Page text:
ARM uses two different types of weighing buckets. Both operate by measuring the weight of liquid in a bucket as it changes over time, in order to calculate the precipitation amount and precipitation rate.
The weighing bucket in the Arctic uses three vibrating wire transducers that help to determine the weight. These weighing buckets use the datastream name [site]wbgeonor[facility].[data level]
Weighing buckets deployed in other locations (like AMF1, AMF2, SGP, and ENA) use a stainless steel loading cell with very high precision, that is protected against environmental influences and used as the sensor element. The orifice of the gauge is also heated, and when snow or ice occurs, the weight of its water is equal to the amount observed. The weight of the collection bucket is measured once per minute, and differences between the measurements as rain falls into the bucket determines the amount of rainfall that's occurred over the previous minute. These weighing buckets are called Pluvio2 and use the datastream name [site]wbpluvio2[facility].[data level]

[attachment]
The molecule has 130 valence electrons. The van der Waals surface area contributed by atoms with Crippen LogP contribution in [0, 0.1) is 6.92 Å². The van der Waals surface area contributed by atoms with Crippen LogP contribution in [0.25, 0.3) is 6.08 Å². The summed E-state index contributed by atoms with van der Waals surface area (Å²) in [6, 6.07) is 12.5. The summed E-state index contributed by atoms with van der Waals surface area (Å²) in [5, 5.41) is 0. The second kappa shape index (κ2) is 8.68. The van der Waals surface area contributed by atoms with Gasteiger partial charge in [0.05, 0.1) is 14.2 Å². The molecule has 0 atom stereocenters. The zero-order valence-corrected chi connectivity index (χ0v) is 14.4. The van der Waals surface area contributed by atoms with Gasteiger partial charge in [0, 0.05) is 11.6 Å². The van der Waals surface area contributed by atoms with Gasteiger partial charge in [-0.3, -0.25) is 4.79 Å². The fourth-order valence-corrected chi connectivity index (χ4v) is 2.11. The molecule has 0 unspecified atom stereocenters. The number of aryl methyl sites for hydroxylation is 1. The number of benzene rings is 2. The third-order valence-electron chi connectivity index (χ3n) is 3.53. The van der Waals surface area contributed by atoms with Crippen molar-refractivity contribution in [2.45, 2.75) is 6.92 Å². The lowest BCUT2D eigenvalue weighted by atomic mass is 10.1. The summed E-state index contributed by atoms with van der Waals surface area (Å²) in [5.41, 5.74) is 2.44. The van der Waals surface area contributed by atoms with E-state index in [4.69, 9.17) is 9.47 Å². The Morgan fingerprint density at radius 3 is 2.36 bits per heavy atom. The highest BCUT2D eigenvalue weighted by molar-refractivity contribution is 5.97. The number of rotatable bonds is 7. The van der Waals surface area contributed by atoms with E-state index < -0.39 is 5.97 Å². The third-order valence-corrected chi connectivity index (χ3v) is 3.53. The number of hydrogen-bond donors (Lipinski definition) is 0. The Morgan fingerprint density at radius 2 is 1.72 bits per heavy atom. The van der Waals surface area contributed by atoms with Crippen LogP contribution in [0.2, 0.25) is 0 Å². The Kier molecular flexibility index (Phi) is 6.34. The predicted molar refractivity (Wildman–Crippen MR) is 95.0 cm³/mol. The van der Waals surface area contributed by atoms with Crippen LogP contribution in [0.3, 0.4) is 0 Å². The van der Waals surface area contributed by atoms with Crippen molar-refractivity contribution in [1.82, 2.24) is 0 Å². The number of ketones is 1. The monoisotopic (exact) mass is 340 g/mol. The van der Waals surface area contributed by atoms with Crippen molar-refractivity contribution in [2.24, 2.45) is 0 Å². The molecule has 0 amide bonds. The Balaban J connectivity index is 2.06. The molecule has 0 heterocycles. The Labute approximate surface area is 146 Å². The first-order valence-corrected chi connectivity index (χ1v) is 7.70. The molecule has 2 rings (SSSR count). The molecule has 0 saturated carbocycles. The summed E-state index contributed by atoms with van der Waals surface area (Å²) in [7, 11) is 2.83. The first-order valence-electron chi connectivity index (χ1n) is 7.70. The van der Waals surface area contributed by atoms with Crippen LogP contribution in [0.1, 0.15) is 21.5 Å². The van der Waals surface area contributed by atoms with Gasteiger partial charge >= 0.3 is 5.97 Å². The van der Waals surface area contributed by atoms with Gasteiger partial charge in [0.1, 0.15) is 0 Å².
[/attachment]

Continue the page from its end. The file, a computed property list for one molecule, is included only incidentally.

The gauges used in the Arctic (currently OLI) are enclosed in a double alter sheild to decrease wind flow over the opening of the bucket and to increase the effeciency with which rain is caught. The gauges not used in the Arctic have a smaller wind sheld to serve the same purpose.
* For more information see the WB Instrument web page
Typically, weighing buckets deployed at both Arctic and non-Arctic locations use antifreeze and oil to prevent freezing and evaporation of liquid.
Currently, however, the weighing bucket deployed with AMF1 (ANX), unlike in warm climates, does not have oil floating on top of the water/antifreeze mixture. All oils that have been tried have not been up to the task. Without the oil to help prevent evaporation, the weight in the bucket can go down when evaporation occurs. This can sometimes give the appearance of negative rain amounts, or negative rain intensity.